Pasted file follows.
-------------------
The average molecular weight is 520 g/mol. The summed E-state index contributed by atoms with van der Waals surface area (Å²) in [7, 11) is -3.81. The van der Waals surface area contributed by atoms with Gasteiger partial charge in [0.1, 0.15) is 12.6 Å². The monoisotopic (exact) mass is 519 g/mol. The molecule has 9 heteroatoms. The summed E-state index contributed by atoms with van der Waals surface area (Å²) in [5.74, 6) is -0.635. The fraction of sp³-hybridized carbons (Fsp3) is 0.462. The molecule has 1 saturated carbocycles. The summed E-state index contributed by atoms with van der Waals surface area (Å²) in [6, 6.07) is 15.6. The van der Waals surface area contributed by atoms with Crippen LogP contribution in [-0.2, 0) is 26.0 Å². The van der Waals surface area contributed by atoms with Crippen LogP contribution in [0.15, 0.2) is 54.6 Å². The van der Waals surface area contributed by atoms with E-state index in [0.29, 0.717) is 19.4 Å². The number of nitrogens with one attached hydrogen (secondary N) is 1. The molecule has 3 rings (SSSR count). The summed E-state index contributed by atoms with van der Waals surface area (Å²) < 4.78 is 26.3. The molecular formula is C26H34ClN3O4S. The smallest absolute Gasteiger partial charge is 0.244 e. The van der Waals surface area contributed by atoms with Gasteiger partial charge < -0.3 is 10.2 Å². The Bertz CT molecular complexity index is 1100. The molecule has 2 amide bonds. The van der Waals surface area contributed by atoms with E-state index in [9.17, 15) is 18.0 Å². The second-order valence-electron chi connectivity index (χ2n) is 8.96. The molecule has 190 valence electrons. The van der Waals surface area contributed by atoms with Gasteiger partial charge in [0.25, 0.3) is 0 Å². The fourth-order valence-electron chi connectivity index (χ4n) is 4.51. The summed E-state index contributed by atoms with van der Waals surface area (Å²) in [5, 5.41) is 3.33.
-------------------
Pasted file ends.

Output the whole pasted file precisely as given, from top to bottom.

The average molecular weight is 520 g/mol. The summed E-state index contributed by atoms with van der Waals surface area (Å²) in [7, 11) is -3.81. The van der Waals surface area contributed by atoms with Gasteiger partial charge in [0.1, 0.15) is 12.6 Å². The monoisotopic (exact) mass is 519 g/mol. The molecule has 9 heteroatoms. The summed E-state index contributed by atoms with van der Waals surface area (Å²) in [5.74, 6) is -0.635. The fraction of sp³-hybridized carbons (Fsp3) is 0.462. The molecule has 1 saturated carbocycles. The summed E-state index contributed by atoms with van der Waals surface area (Å²) in [6, 6.07) is 15.6. The van der Waals surface area contributed by atoms with Crippen LogP contribution in [-0.2, 0) is 26.0 Å². The van der Waals surface area contributed by atoms with Crippen LogP contribution in [0.15, 0.2) is 54.6 Å². The van der Waals surface area contributed by atoms with E-state index in [0.29, 0.717) is 19.4 Å². The number of nitrogens with one attached hydrogen (secondary N) is 1. The molecule has 3 rings (SSSR count). The summed E-state index contributed by atoms with van der Waals surface area (Å²) < 4.78 is 26.3. The molecular formula is C26H34ClN3O4S. The smallest absolute Gasteiger partial charge is 0.244 e. The van der Waals surface area contributed by atoms with Gasteiger partial charge < -0.3 is 10.2 Å². The Bertz CT molecular complexity index is 1100. The molecule has 2 amide bonds. The van der Waals surface area contributed by atoms with E-state index in [9.17, 15) is 18.0 Å². The second-order valence-electron chi connectivity index (χ2n) is 8.96. The molecule has 190 valence electrons. The van der Waals surface area contributed by atoms with Gasteiger partial charge in [0.25, 0.3) is 0 Å². The fourth-order valence-electron chi connectivity index (χ4n) is 4.51. The summed E-state index contributed by atoms with van der Waals surface area (Å²) in [5, 5.41) is 3.33.